The book for 2011—March, by Geraldine Brooks—is the story of the gone-to-war father from Louisa May Alcott’s Little Women. It’s such a compelling idea for a novel, and so well done that it won the Pulitzer Prize in 2006. So if you noticed a little something special in the air on Saturday, it very well may have been because we had a Pulitzer winner in the Fort. (Kudos, Fort Collins Reads.)

On Saturday, I met my fellow book-clubbers (eww, that makes me think of baby seal clubbers, which we also are not) at the Hilton for a bite before the talk by the esteemed Ms. Brooks. We discussed the book over lunch, and by the time we moseyed in to the banquet room, it was almost full. That’s right—nearly 900 of my closest friends showed up to share in this group experience.

Ms. Brooks was very warm and engaging, and I was so pleased to have the opportunity to hear her discuss March, her writing process, and how her marriage to a Civil War buff helped inspire the book. Thanks, Fort Collins Reads, for bringing her to our town. Though she’ll be a tough act to follow, I can’t wait to see who’s coming next year.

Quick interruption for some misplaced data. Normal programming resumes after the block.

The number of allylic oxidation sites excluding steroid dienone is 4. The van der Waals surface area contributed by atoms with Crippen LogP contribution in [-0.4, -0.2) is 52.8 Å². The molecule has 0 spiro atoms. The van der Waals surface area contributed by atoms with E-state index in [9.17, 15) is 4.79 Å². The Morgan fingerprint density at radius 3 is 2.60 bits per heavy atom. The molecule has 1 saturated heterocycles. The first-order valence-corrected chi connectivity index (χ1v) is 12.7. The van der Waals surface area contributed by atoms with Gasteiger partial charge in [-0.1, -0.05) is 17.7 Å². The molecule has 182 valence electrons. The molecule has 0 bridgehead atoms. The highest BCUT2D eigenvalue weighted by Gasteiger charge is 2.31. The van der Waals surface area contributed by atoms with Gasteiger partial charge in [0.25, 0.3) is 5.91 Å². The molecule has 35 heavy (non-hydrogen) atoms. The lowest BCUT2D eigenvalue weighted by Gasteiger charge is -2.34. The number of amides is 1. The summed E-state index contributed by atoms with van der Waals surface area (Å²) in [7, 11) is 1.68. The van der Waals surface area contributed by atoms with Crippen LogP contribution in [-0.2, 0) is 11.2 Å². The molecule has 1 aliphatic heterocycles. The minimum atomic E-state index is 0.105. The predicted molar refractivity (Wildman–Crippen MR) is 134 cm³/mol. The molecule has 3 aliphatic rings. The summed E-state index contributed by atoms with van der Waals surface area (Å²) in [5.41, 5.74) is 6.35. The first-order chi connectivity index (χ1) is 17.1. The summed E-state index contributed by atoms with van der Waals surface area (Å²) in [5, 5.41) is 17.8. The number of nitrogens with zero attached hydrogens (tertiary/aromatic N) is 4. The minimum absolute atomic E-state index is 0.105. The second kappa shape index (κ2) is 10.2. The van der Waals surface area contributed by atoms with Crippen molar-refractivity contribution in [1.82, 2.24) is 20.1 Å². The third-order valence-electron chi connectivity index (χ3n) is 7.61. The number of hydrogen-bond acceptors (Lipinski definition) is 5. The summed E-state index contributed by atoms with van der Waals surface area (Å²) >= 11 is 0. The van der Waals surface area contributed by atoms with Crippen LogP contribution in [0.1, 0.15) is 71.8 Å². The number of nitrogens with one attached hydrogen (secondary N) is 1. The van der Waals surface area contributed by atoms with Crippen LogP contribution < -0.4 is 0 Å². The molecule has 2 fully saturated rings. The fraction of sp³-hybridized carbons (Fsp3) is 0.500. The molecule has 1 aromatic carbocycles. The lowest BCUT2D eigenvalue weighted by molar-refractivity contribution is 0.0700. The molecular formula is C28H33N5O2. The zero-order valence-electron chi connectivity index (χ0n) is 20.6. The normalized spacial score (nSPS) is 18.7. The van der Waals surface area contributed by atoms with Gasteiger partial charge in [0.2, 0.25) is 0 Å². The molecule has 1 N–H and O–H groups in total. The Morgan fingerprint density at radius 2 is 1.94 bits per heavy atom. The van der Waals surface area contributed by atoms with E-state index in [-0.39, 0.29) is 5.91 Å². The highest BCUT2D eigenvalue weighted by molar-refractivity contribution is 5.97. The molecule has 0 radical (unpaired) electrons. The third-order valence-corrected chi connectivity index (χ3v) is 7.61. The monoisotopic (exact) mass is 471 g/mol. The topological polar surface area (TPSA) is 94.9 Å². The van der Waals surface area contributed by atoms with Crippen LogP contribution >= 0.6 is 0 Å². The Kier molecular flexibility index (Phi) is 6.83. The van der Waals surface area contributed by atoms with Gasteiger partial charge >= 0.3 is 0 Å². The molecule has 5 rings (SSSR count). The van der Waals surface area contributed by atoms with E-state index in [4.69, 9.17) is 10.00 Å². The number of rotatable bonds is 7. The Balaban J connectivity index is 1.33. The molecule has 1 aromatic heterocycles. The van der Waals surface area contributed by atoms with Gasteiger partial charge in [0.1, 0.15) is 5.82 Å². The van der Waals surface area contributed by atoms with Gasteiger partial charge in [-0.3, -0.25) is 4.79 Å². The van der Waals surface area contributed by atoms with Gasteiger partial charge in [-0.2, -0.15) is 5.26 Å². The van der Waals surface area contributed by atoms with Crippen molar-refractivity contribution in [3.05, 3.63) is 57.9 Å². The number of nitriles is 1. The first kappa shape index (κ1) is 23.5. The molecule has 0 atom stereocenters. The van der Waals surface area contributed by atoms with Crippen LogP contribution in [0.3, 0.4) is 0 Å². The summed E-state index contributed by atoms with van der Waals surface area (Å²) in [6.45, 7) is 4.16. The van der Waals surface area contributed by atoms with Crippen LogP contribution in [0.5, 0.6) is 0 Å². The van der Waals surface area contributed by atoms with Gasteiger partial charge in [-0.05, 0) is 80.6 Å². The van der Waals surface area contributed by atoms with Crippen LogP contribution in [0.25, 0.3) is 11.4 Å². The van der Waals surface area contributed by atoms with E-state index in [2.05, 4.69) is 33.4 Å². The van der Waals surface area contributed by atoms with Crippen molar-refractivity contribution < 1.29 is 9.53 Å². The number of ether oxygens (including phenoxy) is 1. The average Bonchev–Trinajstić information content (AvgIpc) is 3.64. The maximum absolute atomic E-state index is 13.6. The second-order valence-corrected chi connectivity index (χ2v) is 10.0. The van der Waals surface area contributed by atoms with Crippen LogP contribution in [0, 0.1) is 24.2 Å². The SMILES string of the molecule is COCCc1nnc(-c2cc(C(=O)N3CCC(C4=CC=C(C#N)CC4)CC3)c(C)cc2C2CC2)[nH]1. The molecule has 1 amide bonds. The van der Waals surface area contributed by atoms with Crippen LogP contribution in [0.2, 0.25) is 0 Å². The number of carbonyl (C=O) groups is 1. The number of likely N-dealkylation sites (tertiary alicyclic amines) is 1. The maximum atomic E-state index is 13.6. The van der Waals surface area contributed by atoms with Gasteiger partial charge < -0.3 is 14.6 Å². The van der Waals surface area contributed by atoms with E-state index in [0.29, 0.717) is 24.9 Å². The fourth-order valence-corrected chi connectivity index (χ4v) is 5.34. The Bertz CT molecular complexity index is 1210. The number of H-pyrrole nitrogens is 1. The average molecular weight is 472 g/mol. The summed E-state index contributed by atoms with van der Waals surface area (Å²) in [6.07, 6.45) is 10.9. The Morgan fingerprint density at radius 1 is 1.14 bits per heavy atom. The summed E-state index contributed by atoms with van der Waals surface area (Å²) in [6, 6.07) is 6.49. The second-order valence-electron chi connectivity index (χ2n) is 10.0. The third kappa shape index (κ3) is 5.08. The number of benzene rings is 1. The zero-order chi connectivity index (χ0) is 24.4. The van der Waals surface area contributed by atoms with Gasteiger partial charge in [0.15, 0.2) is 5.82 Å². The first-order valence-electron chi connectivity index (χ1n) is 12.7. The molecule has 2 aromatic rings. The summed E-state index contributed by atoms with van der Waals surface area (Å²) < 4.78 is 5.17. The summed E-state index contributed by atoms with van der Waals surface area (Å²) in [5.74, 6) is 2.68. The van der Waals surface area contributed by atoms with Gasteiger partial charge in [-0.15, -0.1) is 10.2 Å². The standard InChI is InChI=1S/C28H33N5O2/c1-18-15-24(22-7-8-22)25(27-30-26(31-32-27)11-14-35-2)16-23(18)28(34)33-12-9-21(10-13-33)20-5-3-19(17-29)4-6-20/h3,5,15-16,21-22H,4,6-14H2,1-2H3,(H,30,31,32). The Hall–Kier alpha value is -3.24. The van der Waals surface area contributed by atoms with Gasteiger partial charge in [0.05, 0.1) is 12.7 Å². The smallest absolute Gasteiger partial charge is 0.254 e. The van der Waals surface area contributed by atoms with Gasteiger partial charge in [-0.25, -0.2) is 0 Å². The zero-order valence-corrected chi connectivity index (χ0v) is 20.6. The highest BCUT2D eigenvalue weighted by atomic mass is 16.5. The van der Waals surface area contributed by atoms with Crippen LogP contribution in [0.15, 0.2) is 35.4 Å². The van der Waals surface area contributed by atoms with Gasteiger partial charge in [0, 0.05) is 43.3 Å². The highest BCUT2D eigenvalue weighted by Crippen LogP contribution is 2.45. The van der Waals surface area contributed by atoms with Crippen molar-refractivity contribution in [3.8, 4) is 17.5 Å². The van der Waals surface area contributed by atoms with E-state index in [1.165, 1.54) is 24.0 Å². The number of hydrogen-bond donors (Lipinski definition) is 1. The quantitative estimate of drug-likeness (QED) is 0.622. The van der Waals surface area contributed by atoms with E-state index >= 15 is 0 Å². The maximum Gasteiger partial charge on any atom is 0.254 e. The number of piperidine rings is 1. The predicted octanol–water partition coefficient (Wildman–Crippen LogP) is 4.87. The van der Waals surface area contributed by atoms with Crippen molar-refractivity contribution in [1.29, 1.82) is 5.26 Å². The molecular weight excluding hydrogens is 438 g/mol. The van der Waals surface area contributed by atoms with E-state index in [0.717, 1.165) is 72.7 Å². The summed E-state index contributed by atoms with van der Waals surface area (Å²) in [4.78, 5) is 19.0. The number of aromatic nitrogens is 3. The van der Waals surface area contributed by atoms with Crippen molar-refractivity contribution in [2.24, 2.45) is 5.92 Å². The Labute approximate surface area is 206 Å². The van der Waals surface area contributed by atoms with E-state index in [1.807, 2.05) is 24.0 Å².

Visit the Fort Collins Reads website for more information about March and Geraldine Brooks, to read this year's winning essays, and to see a picture of the amazing reproduction Civil War-era quilt that was raffled off on Saturday.

Friday, November 11, 2011

Friday Field Trip: Rocky Mountain Center Ice Showdown

The family and I headed to the Pepsi Center on Saturday to join other CSU fans in rooting for the Rams in the Rocky Mountain Center Ice Showdown. This was my first time attending this annual contest between CSU the CU, and I will definitely do it again. It was a lot of fun, and our $20 ticket price included admission to both the Showdown and a future Av's game, which is an amazing deal.

The matchups began at 3:00, but we arrived later, just in time to watch the last period of the women's hockey game. Despite some good play and support from the fans, the Rams weren't able to pull off a win. The men had better luck, though what looked like it might be a blowout when the Rams were up 4-0 ended up being much closer, with CSU prevailing 5-4. Hey, it was more exciting that way.

Mystery Photo:
Last week's photo was taken at EPIC.

There's an interesting explanation for this elevated doorway in Old Town. Do you know what it is?

Wednesday, November 9, 2011

Aries Composers Festival